Going out Friday night is great, because it’s like your weekend is three days long instead of two. That’s an extra 80%. I use math to make all important decisions in my life.
So late one Friday night, I found myself going to a club with Dave and Eri. Dave’s super power is speaking English, which means that you can actually have a conversation with the guy. Eri’s super power is drinking everything in sight and weighing 90 pounds, which means she falls down a lot.
I rushed home after work, changed into tight jeans and a shirt that makes my biceps look bigger than they actually are, then rode the train to Ebisu station, where Dave and Eri were waiting. We got to the club around eleven, ordered a round of beers, then went to stand on the dance floor, since dancing’s technically illegal in Japan. After a while, Eri started falling down, but nobody seemed to notice.
After a couple of hours of vigorous standing, I was pretty tired, so I crashed onto a sofa and Eri promptly fell on top of me. We started making out. I’m not super into her, but it seemed like something good to do.
“Oh Dave,” she said.
“Uh, it’s Ken,” I said.
“Where’s Dave?” she said. “I like Dave.
“Well, Dave’s not here right now, baby. Just close your eyes. It’s okay.
And this went on for a while, until suddenly I had one of my trademark Moments of Clarity. This usually means I haven’t had enough to drink, and that my brain’s still functioning, which is never good. I looked at my watch.
“What day is it?” I asked.
“My watch says ‘Saturday.’
“Oh, Dave,” she said.
“Ken, dammit. It’s Ken.
“Where are we?” I asked. “Are we in Ebisu?
“Aren’t you Dave?” she asked.
Something strange had happened with the time, because it was Friday when we got there, but somehow magically it had become Saturday. It was like a time warp, where I’d been transported into the future.
“I’ve got a wedding to go to on Saturday,” I blurted out. “Here in Ebisu. That’s today. I gotta go.” I stood up, and Eri rolled on the floor.
“See ya later, Dave,” she called after me.
Sleeping in Manga Cafes
Now, if I’d been wearing a suit, this wouldn’t have been a problem, because I could’ve just gone to a manga cafe or a park bench and gotten a couple hours of sleep, then bought a disposable razor and some underwear, and shown up at the wedding looking fresh. But as it stood, I had to ride the train back to my apartment, change into a suit, then come all the way back down to where I already was. I ran to Ebisu station and caught the first train at 4:30 a.m.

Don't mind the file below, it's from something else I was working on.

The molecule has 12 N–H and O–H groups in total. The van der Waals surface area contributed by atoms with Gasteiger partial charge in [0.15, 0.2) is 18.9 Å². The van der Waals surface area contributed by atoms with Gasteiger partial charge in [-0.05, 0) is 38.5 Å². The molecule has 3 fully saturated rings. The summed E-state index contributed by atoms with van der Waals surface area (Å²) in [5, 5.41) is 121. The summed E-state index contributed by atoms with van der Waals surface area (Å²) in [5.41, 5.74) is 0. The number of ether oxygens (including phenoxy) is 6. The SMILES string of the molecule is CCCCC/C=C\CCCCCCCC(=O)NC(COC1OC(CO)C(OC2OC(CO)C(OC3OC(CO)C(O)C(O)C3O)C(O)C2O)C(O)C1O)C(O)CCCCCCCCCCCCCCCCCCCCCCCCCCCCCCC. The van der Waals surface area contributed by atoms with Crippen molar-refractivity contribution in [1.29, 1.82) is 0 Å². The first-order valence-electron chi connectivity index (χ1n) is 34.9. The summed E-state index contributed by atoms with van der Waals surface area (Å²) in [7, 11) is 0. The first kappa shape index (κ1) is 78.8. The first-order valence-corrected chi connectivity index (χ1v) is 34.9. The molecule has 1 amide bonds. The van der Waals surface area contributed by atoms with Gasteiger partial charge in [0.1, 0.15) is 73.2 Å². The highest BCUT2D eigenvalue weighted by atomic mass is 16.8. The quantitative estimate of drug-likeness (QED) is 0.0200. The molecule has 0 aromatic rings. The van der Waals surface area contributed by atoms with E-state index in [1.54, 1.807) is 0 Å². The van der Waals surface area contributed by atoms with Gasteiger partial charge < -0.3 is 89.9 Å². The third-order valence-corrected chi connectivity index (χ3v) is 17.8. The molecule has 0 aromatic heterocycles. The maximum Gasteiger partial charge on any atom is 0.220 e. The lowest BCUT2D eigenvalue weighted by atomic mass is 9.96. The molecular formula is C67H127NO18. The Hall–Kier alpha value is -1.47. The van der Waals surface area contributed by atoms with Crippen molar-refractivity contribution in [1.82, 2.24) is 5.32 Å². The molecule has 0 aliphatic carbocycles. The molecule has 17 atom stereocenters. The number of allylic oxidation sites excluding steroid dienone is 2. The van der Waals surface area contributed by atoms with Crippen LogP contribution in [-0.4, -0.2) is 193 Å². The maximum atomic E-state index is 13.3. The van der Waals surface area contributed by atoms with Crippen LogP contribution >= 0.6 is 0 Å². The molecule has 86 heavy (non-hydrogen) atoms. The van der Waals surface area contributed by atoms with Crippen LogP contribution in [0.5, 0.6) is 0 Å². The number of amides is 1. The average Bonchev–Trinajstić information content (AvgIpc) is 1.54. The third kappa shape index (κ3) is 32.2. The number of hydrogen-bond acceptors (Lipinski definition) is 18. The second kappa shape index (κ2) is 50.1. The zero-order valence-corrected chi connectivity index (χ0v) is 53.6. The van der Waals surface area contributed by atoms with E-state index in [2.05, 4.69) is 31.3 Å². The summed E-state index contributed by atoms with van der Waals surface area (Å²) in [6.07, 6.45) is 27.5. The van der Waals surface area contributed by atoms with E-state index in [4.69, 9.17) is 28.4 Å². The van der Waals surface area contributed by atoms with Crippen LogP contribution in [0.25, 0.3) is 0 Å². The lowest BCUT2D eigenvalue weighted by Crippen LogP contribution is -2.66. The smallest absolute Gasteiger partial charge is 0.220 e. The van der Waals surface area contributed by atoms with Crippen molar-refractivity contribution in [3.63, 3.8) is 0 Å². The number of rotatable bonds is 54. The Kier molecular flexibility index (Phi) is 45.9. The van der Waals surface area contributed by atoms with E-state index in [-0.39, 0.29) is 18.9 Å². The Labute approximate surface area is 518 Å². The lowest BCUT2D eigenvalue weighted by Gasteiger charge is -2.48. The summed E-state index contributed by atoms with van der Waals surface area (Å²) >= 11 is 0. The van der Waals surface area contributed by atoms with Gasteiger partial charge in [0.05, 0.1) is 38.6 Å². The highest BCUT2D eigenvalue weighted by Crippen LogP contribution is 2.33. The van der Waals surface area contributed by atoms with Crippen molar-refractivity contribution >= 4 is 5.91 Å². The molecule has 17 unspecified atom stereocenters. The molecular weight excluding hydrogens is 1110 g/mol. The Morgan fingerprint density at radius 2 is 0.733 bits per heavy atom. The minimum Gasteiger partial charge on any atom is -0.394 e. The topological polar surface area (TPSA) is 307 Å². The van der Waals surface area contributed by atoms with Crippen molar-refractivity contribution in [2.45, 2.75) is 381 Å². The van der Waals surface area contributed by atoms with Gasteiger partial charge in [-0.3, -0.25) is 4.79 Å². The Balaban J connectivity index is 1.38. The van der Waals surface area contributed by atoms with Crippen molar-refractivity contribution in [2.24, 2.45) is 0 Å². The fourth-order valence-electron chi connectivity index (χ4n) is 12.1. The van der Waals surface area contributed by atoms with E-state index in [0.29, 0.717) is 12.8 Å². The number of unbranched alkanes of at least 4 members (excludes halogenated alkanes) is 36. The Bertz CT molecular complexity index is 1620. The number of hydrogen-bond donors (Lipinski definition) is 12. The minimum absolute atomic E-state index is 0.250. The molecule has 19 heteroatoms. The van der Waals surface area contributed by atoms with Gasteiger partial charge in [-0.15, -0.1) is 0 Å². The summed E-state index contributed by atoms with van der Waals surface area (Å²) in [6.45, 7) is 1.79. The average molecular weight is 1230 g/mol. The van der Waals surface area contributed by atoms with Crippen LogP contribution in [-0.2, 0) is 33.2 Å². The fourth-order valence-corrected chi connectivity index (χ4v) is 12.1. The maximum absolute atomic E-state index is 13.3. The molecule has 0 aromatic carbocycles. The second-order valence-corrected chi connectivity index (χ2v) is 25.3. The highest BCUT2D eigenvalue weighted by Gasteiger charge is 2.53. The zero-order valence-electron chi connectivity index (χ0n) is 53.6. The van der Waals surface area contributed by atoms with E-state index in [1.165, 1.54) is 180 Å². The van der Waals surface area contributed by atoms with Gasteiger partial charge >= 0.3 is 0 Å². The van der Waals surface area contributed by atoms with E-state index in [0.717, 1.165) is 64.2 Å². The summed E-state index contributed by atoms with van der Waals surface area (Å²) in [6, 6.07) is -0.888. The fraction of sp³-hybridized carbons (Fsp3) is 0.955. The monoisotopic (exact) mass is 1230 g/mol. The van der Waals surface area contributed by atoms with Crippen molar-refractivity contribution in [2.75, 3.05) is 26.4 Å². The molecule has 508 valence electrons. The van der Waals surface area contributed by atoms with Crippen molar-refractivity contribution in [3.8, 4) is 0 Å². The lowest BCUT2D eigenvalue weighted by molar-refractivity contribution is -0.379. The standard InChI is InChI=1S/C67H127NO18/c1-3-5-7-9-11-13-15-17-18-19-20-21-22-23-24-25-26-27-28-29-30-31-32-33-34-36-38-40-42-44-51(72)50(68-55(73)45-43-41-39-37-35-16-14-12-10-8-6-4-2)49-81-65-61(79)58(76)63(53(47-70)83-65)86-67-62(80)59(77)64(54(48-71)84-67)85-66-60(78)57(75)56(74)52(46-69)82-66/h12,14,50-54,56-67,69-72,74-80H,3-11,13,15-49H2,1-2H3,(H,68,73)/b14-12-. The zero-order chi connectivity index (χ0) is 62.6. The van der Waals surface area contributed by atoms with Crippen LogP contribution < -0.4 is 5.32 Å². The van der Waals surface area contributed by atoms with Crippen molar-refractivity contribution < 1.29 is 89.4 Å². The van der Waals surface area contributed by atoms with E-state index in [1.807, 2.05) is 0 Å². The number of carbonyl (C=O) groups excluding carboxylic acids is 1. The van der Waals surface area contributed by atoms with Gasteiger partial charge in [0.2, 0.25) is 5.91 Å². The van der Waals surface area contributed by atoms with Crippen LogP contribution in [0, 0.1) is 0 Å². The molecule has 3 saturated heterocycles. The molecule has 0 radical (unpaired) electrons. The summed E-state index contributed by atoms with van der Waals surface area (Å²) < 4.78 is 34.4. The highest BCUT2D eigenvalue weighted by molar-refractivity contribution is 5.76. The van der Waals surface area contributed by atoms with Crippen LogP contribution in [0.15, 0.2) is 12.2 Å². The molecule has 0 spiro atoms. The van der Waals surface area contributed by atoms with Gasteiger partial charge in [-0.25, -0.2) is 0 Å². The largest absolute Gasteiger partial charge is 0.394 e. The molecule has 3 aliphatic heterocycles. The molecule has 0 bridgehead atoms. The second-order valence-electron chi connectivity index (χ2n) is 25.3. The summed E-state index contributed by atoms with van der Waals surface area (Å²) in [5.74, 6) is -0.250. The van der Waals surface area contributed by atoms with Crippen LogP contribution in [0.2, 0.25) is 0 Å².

When I finally got to my apartment, I checked my watch as I was putting the key into the door. It was seven. That’s weird, I thought, no way it takes two and a half hours to get home from Ebisu. My watch must’ve gotten thrown off by the time warp, I figured. But anyway, since the wedding was at noon, I just went in and crashed on the futon until ten, then got up, dressed, and rode back down to Ebisu.
I was still puzzling over the time as I showed up to the wedding. The only thing that made sense is if somehow I’d passed out on the Yamanote Line, and rode several loops around Tokyo, sound asleep. I didn’t remember falling asleep, but I still had two and a half hours of time unaccounted for. Anyway, I gave the bride and groom my envelope with the customary $300 of yen in it, had some food and cocktails, and started to feel a bit more awake.
Japanese weddings are just like American weddings, only the food’s a lot better and the bride and groom do about six costume changes. Every time I turned around, they had on a different color tuxedo and wedding dress. Guess that’s where my 300 bucks went. Whatever. People gave a round of speeches, made some jokes, we all had a bunch of drinks, then went off to another restaurant, where we had more food and drinks. Then we went to karaoke, where I sat next to a nice girl who kept touching my thigh and saying what a good singer I was. Of course, I don’t like to brag, but it’s probably fair to say that after a few beers I have the voice of an angel.
At some point, I checked my phone, and Holy Crap, there was a text from Ichiro. I hadn’t heard from the guy in like two years. He’s this Japanese dude I knew in the States, and now he was in Japan.
“In Tokyo for one night,” said the message. “Meet me in Ueno.”
“I gotta go,” I said to the nice girl.
“Just one more song,” she pleaded. “You’ve got the voice of an angel.”
“Well, if you insist. Just one.”
So after another two hours of singing and ten more beers, I finally caught the train to Ueno. It was about eleven at night. I fell asleep a little on the way, and probably slumped over onto the guy next to me, which was fortunate because he elbowed me in the ribs and I woke up just in time to dash off the train before the doors closed.